2016 – A year in pictures

As 2016 draws to a close I thought I would post a few photos I’ve taken during the year while I’ve been out and about round my local area with the dogs and the camera. I’d also intended to write briefly about a few of the things which have happened in my life over the last twelve months but I’ve been so unexpectedly busy over the last few hours that I’m running out of time to get this done before midnight. So here you go, one photo for each month of the year –
copy-of-anglesey-may-2015-066
January – Sophie and Poppie sharing the big bed
copy-of-local-area-2016-001
February – River Irwell, Burrs Country Park
copy-of-local-area-2016-005
March – Private garden, Barrow Bridge
copy-of-local-area-2016-036
April – View over Jumbles Reservoir
copy-of-local-area-2016-085
May – Bolton and Bury Canal
copy-of-local-area-2016-088
June – Bolton and Bury Canal
copy-of-local-area-2016-127
July – Entwistle Reservoir
copy-of-local-area-2016-140
August – Wayoh Reservoir
copy-of-local-area-2016-146
September – Wayoh Reservoir
copy-of-local-area-2016-193
October – Moses Gate Country Park
copy-2-of-local-area-2016-215
November – Late afternoon sun, Turton golf course
copy-of-local-area-2016-213
December – Frozen pond, Turton golf course
All that remains now is for me to say ‘thank you’ to all my blogging friends, known or unknown, for taking the time to read my blog posts, and to wish you all a very happy, healthy and peaceful New Year. Here’s to 2017, I hope it’s a good year for everyone Ā šŸ™‚
Advertisements

Sophie & Poppie – my two little elves

After several quite dull grey days the weather today turned out to be quite reasonable with plenty of sunshine so I took the opportunity to take Sophie and Poppie for a long walk, but first I took a few snaps of them in their new Christmas outfits. Now I wouldn’t normally dress them up, though as they both have very short fine fur I do occasionally put them in hoodies to keep them warm when the weather is really cold, but my daughter-in-law bought these for them and they looked so cute I couldn’t resist getting the camera out. The writing on the back of each one says ‘Mummy’s little elf’ though neither of them would stay still long enough for me to photograph it.
copy-of-sophie-poppie-little-elves-006

copy-of-sophie-poppie-little-elves-010

copy-of-sophie-poppie-little-elves-011

copy-of-sophie-poppie-little-elves-015

copy-of-sophie-poppie-little-elves-016
Needless to say, the outfits were taken off again before we actually went for our walk as they are too nice to get dirty so they’ll be kept for indoors only and after New year they’ll be put away. Then in twelve months time – if I can remember where I’ve put them – I’ll get them out again and Sophie and Poppie can become my little elves for next Christmas.

You really couldn’t make this up

Following on fromĀ the first burglaryĀ at work in early November eventsĀ have recently been getting more and more outrageous, and in spite of various security measures being put in place the same thieves have continued to target the premises. At the beginning of this month, on the night before I went to Ireland, they broke the lock off the pedestrian gate and broke into the gas bottle storage compound, stealing three large propane gas bottles. Unfortunately the gate and the compound are out of sight of where the dog security guy is on guard so this wasn’t discovered until several hours later.
While I was in Ireland the place was hit again, this time in broad daylight and right under the noses of various people who work there. One of the guys in the main works had an accident which needed an ambulance to attend and while everyone was at the front of the building and busy concerning themselves with him the thieves drove their van into the car park at the side, lifted another guy’s motorbike into the back of their van and drove out again. It must just have been pure coincidence that the thieves were in the vicinity at the time, so when the ambulance arrived at work they saw a chance and took it – it was certainly a very risky but bold move and they were lucky to get away with it. They were captured on cctv however, and although the images of their faces weren’t completely clear they showed enough to identify them as the same guys as before, but so far the police have been unable to trace them.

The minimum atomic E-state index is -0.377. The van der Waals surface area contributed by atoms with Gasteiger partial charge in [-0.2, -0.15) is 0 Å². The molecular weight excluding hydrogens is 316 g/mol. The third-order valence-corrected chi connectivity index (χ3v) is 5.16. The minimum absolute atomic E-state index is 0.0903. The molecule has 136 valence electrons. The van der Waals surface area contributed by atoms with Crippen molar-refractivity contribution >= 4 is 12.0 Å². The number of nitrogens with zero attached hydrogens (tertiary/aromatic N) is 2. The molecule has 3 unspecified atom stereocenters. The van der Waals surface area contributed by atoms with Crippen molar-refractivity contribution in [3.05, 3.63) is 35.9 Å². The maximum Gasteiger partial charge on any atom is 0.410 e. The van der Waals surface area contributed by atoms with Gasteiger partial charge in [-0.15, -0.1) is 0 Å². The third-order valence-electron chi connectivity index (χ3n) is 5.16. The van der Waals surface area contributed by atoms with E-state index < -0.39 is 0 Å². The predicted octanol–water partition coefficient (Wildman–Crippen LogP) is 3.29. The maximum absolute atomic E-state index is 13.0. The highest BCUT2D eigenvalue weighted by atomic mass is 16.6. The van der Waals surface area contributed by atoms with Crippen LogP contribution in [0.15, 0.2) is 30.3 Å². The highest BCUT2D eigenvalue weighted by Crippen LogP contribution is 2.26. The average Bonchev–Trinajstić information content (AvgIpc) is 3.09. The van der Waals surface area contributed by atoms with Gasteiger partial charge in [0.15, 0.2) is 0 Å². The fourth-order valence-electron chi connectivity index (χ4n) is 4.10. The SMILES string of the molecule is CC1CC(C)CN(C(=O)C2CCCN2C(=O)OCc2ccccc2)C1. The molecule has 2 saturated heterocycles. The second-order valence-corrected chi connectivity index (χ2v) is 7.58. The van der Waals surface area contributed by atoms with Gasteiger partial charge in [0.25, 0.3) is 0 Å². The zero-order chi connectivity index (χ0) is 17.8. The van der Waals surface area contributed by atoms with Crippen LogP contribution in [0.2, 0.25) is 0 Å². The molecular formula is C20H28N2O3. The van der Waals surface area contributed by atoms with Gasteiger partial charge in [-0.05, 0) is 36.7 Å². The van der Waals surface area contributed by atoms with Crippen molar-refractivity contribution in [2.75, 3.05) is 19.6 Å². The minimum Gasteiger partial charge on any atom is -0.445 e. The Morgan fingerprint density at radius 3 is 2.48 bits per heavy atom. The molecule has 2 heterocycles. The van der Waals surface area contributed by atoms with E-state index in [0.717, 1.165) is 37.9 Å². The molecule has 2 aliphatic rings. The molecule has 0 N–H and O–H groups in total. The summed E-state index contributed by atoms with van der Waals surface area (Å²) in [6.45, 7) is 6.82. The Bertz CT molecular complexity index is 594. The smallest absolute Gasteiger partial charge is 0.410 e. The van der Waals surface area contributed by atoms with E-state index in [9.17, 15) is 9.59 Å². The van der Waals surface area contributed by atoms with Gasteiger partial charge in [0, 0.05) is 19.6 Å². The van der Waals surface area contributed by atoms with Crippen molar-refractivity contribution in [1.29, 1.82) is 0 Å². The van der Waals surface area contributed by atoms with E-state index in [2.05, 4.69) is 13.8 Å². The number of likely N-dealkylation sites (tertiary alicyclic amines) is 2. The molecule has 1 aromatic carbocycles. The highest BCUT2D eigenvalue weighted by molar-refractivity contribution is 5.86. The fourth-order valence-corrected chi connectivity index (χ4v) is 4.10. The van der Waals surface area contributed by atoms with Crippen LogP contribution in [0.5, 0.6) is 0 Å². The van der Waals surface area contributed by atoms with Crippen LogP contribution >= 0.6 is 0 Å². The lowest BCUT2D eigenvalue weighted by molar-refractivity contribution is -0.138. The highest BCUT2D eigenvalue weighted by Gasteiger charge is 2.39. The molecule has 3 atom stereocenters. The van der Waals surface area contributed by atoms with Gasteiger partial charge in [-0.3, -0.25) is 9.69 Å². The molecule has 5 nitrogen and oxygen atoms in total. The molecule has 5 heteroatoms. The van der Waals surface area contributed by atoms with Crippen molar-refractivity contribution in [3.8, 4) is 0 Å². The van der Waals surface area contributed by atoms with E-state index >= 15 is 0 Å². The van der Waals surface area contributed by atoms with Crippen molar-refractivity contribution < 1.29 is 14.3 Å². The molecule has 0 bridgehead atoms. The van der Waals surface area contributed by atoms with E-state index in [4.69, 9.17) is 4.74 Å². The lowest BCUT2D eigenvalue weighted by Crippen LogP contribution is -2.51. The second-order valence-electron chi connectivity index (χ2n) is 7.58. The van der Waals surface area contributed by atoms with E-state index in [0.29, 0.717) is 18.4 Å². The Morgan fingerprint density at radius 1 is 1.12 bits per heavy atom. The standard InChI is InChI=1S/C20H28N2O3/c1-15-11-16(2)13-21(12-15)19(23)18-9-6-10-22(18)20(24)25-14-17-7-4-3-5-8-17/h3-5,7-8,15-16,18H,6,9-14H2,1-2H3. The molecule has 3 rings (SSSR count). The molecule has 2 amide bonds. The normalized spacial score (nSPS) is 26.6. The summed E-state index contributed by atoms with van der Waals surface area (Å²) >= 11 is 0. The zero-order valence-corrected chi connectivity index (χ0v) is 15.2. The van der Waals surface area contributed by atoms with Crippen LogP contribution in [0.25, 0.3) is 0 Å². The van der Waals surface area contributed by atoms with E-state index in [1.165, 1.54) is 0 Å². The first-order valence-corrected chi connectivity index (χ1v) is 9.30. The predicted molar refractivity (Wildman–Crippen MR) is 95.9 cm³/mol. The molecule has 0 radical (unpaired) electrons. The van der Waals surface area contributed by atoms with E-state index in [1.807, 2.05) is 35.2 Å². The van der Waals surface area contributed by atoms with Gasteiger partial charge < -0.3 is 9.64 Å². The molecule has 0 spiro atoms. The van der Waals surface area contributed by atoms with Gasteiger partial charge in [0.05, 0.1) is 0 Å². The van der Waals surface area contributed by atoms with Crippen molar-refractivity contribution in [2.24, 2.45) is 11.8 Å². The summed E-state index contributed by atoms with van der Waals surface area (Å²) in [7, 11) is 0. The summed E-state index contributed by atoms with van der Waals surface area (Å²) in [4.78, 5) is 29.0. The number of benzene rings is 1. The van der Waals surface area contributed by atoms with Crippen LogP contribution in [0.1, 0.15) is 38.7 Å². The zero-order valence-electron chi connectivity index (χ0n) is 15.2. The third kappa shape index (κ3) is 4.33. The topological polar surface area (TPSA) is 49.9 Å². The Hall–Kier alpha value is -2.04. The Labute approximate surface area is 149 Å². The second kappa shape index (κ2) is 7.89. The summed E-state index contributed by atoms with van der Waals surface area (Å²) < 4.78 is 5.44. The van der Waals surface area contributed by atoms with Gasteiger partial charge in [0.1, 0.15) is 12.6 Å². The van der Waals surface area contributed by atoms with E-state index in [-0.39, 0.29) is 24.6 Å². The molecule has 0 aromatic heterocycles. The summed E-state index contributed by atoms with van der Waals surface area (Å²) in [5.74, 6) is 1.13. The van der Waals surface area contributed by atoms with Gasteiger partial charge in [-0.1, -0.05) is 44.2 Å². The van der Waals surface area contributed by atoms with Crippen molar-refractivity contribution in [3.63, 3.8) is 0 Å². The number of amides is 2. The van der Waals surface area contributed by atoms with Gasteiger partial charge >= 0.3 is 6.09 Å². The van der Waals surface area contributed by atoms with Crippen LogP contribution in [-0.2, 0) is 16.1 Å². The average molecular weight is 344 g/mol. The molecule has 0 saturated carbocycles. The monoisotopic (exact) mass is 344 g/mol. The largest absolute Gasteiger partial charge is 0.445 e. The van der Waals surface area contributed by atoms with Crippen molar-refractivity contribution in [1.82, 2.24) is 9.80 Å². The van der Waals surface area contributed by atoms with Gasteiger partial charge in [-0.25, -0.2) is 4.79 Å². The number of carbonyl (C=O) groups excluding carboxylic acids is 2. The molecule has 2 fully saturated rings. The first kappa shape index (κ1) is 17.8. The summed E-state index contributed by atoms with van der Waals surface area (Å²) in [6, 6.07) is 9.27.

Then a couple of days ago, again in broad daylight, an incident happened which showed that these guys will stop at nothing to get what they want. Across the corner from where I work is a tyre fitting and MOT garage and the guy from there was working on a car just outside it when the thieves pulled up; two of them got out of their van and while one distracted the garage guy the other jumped into the car he was working on. Trying to stop the car from being stolen he jumped onto the front of the bonnet but the thief accelerated quickly, causing him to fall into the road; luckily he fell sideways and not directly in front of the car otherwise he would have been very seriously hurt or maybe even killed. The car didn’t get far though as the thief was in such a hurry to get away that he smashed into another car further down the street, causing considerable damage. He mustn’t have been injured though as he jumped out, jumped into their own van and the three of them got away. The whole incident was captured on our works cctv which this time provided a clear image of the van’s registration, but when the police checked they found that the number plates are false so up to now they are no nearer to finding and catching these guys.
Needless to say the PA is extremely concerned for my safety, especially when I’m locking up the premises after hours, and I now have to ring the dog man to let him know when I’m leaving so he can accompany me while I lock up. I’ve never been a nervous or timid person though and working alone and being the last one to leave a building and lock up has never bothered me, so I absolutely refuse to start worrying now about something which may or may not happen. There are even more security measures being put in place now anyway, so hopefully with more deterrants the thieves will soon give up and move on.